A federal judge on Friday declined to reverse his ruling that may result in Chicago Mayor Rahm Emanuel being called to testify in a trial about the Chicago Police Department's "code of silence."
At issue is a case involving two Chicago police officers who claim they were retaliated against for working with federal officials on a corruption investigation involving a police sergeant.
In court today, city attorneys tried to get the judge to change his ruling so Emanuel would not have to testify at the trial slated to start May 30. To that end, they offered to acknowledge the existence of the police code of silence, but the judge declined the proposal, saying Emanuel's testimony could provide "much more texture" on the issue and "would provide further evidence of an unwritten policy and practice."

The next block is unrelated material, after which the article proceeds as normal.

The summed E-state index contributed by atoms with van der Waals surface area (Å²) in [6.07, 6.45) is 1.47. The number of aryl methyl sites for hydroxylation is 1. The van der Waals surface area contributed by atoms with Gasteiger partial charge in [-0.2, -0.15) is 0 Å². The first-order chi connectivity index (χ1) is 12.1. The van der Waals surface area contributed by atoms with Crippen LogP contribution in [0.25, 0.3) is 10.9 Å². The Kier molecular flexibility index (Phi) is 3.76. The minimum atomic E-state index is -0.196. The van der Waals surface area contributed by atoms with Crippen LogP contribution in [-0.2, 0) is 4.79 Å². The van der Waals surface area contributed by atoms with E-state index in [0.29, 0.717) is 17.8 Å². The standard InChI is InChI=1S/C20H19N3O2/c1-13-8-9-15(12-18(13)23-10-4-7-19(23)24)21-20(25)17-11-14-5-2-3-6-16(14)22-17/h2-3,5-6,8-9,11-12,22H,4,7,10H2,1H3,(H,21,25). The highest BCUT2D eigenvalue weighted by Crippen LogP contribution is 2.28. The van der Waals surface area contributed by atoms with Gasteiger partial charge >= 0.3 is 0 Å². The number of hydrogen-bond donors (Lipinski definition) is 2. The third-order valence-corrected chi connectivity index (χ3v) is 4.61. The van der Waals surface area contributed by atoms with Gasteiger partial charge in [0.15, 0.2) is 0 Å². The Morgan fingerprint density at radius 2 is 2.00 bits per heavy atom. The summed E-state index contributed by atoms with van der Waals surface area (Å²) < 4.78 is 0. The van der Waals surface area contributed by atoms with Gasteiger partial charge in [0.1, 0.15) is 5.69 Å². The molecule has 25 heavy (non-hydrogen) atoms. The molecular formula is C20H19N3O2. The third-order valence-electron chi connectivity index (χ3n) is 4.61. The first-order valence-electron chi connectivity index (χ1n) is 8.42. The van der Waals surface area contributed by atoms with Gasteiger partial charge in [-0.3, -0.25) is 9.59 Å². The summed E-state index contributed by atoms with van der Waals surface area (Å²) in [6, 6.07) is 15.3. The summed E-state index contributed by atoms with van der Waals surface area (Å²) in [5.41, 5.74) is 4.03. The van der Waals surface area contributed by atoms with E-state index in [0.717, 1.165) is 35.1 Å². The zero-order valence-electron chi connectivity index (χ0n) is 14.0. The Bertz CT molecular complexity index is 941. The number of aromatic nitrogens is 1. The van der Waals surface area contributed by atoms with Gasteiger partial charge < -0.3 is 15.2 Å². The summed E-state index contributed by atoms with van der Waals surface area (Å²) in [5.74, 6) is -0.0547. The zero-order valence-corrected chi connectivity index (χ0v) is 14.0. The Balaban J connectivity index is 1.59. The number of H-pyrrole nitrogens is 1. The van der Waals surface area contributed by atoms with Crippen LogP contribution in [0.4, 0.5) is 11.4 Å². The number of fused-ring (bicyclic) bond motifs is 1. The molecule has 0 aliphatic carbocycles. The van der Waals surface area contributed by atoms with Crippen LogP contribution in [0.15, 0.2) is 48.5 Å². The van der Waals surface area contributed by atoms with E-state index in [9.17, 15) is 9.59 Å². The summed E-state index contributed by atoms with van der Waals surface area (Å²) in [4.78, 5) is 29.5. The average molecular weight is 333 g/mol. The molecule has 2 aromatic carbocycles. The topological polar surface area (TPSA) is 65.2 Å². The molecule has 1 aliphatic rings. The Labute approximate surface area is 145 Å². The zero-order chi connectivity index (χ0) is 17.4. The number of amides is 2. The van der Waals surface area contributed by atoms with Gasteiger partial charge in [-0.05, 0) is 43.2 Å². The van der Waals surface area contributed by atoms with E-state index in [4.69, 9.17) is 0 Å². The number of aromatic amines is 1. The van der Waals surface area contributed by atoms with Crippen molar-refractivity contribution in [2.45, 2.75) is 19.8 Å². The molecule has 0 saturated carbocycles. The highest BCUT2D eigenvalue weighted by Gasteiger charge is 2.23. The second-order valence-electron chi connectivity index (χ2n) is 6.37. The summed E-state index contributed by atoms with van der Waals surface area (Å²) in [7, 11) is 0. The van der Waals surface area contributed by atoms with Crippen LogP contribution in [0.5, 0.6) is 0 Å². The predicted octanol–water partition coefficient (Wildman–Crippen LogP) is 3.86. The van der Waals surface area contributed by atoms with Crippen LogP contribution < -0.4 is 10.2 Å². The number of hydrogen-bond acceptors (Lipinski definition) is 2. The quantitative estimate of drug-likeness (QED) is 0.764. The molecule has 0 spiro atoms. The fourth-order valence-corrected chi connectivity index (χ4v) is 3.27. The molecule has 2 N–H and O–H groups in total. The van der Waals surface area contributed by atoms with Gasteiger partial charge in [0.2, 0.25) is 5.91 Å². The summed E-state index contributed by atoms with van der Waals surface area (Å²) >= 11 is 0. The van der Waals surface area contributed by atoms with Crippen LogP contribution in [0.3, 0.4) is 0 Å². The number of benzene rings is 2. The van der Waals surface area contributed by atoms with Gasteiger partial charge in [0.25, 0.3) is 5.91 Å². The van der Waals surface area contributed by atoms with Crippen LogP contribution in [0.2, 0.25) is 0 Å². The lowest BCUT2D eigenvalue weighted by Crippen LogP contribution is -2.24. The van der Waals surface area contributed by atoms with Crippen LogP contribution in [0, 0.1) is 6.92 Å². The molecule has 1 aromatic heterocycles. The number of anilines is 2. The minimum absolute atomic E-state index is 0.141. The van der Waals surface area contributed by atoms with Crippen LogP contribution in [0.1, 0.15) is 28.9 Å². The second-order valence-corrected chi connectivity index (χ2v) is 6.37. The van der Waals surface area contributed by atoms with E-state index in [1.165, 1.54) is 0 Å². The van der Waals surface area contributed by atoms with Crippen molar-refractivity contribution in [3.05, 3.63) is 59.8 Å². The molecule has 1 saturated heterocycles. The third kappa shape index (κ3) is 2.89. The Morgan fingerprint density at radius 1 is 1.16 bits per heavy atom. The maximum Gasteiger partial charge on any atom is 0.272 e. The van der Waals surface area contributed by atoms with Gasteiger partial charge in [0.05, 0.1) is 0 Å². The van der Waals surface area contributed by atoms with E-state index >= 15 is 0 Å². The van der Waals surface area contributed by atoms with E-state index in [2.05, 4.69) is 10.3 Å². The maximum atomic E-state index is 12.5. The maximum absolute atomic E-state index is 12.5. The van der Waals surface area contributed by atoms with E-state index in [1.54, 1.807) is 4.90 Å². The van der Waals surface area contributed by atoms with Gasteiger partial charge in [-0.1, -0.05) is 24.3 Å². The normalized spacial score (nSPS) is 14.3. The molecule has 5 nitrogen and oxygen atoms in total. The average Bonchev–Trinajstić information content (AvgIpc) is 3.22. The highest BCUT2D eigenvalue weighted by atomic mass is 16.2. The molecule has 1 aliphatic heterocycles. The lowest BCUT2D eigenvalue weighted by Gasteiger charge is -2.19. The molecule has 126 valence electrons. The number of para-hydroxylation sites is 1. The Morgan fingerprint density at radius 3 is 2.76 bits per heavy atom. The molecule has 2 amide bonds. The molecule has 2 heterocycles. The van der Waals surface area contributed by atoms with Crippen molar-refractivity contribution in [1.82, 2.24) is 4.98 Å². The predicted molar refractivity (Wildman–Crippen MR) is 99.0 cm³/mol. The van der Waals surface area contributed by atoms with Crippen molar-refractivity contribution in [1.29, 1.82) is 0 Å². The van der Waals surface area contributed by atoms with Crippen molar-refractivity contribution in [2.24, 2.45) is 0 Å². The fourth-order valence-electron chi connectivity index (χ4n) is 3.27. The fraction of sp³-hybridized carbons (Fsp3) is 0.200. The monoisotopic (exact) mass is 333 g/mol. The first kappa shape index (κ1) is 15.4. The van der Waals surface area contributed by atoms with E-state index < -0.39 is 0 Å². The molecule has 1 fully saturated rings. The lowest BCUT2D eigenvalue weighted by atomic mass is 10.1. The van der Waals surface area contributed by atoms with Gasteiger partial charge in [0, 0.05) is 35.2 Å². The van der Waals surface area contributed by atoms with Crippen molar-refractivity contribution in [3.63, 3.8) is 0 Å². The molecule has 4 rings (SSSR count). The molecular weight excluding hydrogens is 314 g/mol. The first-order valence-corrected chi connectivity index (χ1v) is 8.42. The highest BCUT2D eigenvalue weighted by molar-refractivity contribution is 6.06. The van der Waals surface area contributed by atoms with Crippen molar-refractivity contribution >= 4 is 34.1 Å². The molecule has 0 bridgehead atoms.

Emanuel addressed the "code of silence" among police during a December speech before the city council, when he apologized for the handling of the Laquan McDonald shooting case. He stated, in part, "This problem is sometimes referred to as the thin blue line. Other times it is referred to as the code of silence. It is the tendency to ignore, deny or in some cases cover up the bad actions of a colleague or colleagues."